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Dana's story

Arriving in the grounds of Blairvadach Residential Home, three miles west of Dumbarton, the taxi driver points to the large Victorian mansion at the top of the hill and tells me: "That's where 'the little darlings' used to stay. But the building's now council offices."

We turn right and drive a short distance, pulling up in front of a large mobile hut unit. From the outside it is not dissimilar to the temporary classrooms in many of Scotland's playgrounds.

"They moved 'the little darlings' here a few years ago," says the driver. The sarcasm of the repeated phrase, and the self-satisfied smirk, betray a familiar attitude to looked-after young people - that they are "in care" because they have done something wrong; whatever the cause, they are somehow to blame for their situation.

It is an attitude which the young person I have come to see has had to live with all of her life. She is Dana Royle, aged 17, and she's been a looked-after young person at Blairvadach for the last seven years.

I meet her the day before she leaves for Newcastle College to study for an HND in business and marketing. An independent, confident young woman, she wants to go into advertising.

Entering the home - or "The Bungalows", as the mobile huts are grandly termed - the atmosphere is relaxed, warm and informal. Dana comes from her room immediately to greet me. The living room is cluttered with her packed-up belongings, so we sit in her key-worker Jenny's office. Jenny brings us coffee and leaves us to chat. This is Dana's story.

II've been in care since I was three years old. It was to do with family problems. I don't see my parents through my choice. I've no brothers or sisters. I've never had the family atmosphere.

I was fostered at three and moved around. I don't even know how much. I was never jealous of kids with family homes, even though some snobs looked down on me a bit.

I came here when I was 10. I was more excited than scared. It was like coming to a holiday camp and that feeling has lasted. When we were at the big house up on the hill there, before we were moved down to the bungalows, it was madness.

There's only room for eight of us here. In the big house there were 30 all the time but it seemed hundreds came in and out in a year. There was a lot of trouble.

I went to Hermitage Primary and then Hermitage Academy in Helensburgh. It felt pretty normal going to secondary, because I had friends from primary.

I never felt disadvantaged at school. My key worker Jenny went to all my parents' evenings. But you were treated differently by the school. I was suspended all the time and I overheard a teacher say it was because I was from 'that children's home'.

I was aggressive, cheeky to the teachers and fighting. By third year I'd calmeddown, though I was never what you'd call a model pupil. Whenever I was suspended, Jenny pleaded with the headteacher to keep me in the school. I never thought I'd get my Standard grades but now I've got three Highers and I've been told I'm the only person in the last 17 years to go on to higher education from Blairvadach.

My English teacher was really good. She encouraged me to go on with English but I didn't see the point. I didn't want to end up as a journalist or a teacher. I like business and I'm ambitious to make money. I'd like to complete my degree in advertising after the HND and go into advertising.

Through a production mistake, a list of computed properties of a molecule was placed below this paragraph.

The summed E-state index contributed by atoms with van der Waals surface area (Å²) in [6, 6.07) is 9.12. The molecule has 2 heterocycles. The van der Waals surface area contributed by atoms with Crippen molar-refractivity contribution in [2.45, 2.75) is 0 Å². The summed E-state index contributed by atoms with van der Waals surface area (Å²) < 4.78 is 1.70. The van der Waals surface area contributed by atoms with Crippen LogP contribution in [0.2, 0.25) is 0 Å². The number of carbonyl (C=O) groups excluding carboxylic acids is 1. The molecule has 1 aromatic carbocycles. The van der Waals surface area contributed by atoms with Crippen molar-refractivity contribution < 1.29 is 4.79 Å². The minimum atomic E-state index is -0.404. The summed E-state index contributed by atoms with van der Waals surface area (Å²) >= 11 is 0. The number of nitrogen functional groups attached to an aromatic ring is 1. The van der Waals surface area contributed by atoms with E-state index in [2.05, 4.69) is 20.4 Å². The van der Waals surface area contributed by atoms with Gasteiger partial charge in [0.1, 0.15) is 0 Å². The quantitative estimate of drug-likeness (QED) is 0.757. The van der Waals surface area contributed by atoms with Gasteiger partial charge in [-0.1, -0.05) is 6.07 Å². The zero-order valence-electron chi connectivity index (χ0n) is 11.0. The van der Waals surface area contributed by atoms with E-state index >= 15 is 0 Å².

Going tomorrow to Newcastle scares me in as much as it would anyone else going 300 miles from home. But I want a change. There's nothing for me in Helensburgh. I have a good relationship with the staff and I have their home phone numbers. I know they'll help me at university. I'm quite independent and it'll maybe be easier for me than somebody leaving a family home for the first time. I'm going into halls of residence.

I'll always keep in touch here and come back and visit. Jenny is the nearest thing I've got to a parent and that relationship came quite easily. Quite a few staff here can help you here in different ways. I'm closer to some than others but I've been lucky in having more than two parents. That's how I look at it.

I've definitely been happy here. I've felt secure and safe and always felt valued. There are worse places than here I know. But I've outgrown it now and I hate the new people coming in and out. It's coming into our home. Like a boy came in punching holes in the walls! This is my home!

I'm happy to leave but somebody will move into my room. I don't even let anybody talk about it. It'll no longer be my room.

This is where I grew up. People think children's homes are for kids who've done something wrong. My friend used to think I got locked in my room at night. They can't distinguish between a secure unit and a home. This is my foster home - or it's more of that than a jail! We're either seen as criminals or Orphan Annie types.

I think the system could be improved. It needs more money. Also, if you're under certain orders or sections, your wishes aren't always respected. My social workers have changed more times than I can remember. You should have one social worker or as few as possible to maintain a relationship. You don't get to know them very well.

I always felt patronised by social workers. They'd phone the staff to see how I was. They didn't speak to me. But the main problem is people's ignorance about children's homes. They either want to save you or they think you're a criminal. But that's mainly an adult thing. Young people don't discriminate in the same way. Young people are more open.

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